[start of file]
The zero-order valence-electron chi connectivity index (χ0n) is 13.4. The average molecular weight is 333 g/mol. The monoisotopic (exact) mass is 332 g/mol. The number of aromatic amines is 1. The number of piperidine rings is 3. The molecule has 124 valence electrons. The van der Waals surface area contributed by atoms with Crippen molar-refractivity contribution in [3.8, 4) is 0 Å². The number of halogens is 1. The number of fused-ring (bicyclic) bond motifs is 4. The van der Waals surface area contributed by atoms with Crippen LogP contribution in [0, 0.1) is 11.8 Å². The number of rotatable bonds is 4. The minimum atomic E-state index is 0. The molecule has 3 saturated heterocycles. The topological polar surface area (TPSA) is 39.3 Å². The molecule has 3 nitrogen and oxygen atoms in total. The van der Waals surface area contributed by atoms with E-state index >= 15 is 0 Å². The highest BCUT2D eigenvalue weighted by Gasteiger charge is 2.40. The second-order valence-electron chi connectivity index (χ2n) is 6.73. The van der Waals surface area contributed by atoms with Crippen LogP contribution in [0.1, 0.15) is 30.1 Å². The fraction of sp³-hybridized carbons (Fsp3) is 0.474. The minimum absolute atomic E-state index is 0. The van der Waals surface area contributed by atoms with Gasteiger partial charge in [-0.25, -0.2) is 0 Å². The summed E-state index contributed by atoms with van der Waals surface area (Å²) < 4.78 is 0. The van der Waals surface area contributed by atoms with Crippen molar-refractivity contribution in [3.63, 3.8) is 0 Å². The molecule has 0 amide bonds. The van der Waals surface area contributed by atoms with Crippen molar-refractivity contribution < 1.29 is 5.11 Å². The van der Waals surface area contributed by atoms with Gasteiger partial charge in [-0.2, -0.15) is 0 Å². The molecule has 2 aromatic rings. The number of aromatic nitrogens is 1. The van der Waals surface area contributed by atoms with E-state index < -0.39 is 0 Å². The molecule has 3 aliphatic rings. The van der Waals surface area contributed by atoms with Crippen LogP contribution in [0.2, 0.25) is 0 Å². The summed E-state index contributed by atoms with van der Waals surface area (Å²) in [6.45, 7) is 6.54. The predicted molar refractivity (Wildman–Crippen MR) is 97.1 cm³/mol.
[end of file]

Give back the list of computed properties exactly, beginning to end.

The zero-order valence-electron chi connectivity index (χ0n) is 13.4. The average molecular weight is 333 g/mol. The monoisotopic (exact) mass is 332 g/mol. The number of aromatic amines is 1. The number of piperidine rings is 3. The molecule has 124 valence electrons. The van der Waals surface area contributed by atoms with Crippen molar-refractivity contribution in [3.8, 4) is 0 Å². The number of halogens is 1. The number of fused-ring (bicyclic) bond motifs is 4. The van der Waals surface area contributed by atoms with Crippen LogP contribution in [0, 0.1) is 11.8 Å². The number of rotatable bonds is 4. The minimum atomic E-state index is 0. The molecule has 3 saturated heterocycles. The topological polar surface area (TPSA) is 39.3 Å². The molecule has 3 nitrogen and oxygen atoms in total. The van der Waals surface area contributed by atoms with E-state index >= 15 is 0 Å². The highest BCUT2D eigenvalue weighted by Gasteiger charge is 2.40. The second-order valence-electron chi connectivity index (χ2n) is 6.73. The van der Waals surface area contributed by atoms with Crippen LogP contribution in [0.1, 0.15) is 30.1 Å². The fraction of sp³-hybridized carbons (Fsp3) is 0.474. The minimum absolute atomic E-state index is 0. The van der Waals surface area contributed by atoms with Gasteiger partial charge in [-0.25, -0.2) is 0 Å². The summed E-state index contributed by atoms with van der Waals surface area (Å²) < 4.78 is 0. The van der Waals surface area contributed by atoms with Crippen molar-refractivity contribution in [3.63, 3.8) is 0 Å². The molecule has 0 amide bonds. The van der Waals surface area contributed by atoms with Crippen molar-refractivity contribution < 1.29 is 5.11 Å². The van der Waals surface area contributed by atoms with Gasteiger partial charge in [-0.2, -0.15) is 0 Å². The molecule has 2 aromatic rings. The number of aromatic nitrogens is 1. The van der Waals surface area contributed by atoms with E-state index < -0.39 is 0 Å². The molecule has 3 aliphatic rings. The van der Waals surface area contributed by atoms with Crippen LogP contribution in [0.2, 0.25) is 0 Å². The summed E-state index contributed by atoms with van der Waals surface area (Å²) in [6.45, 7) is 6.54. The predicted molar refractivity (Wildman–Crippen MR) is 97.1 cm³/mol.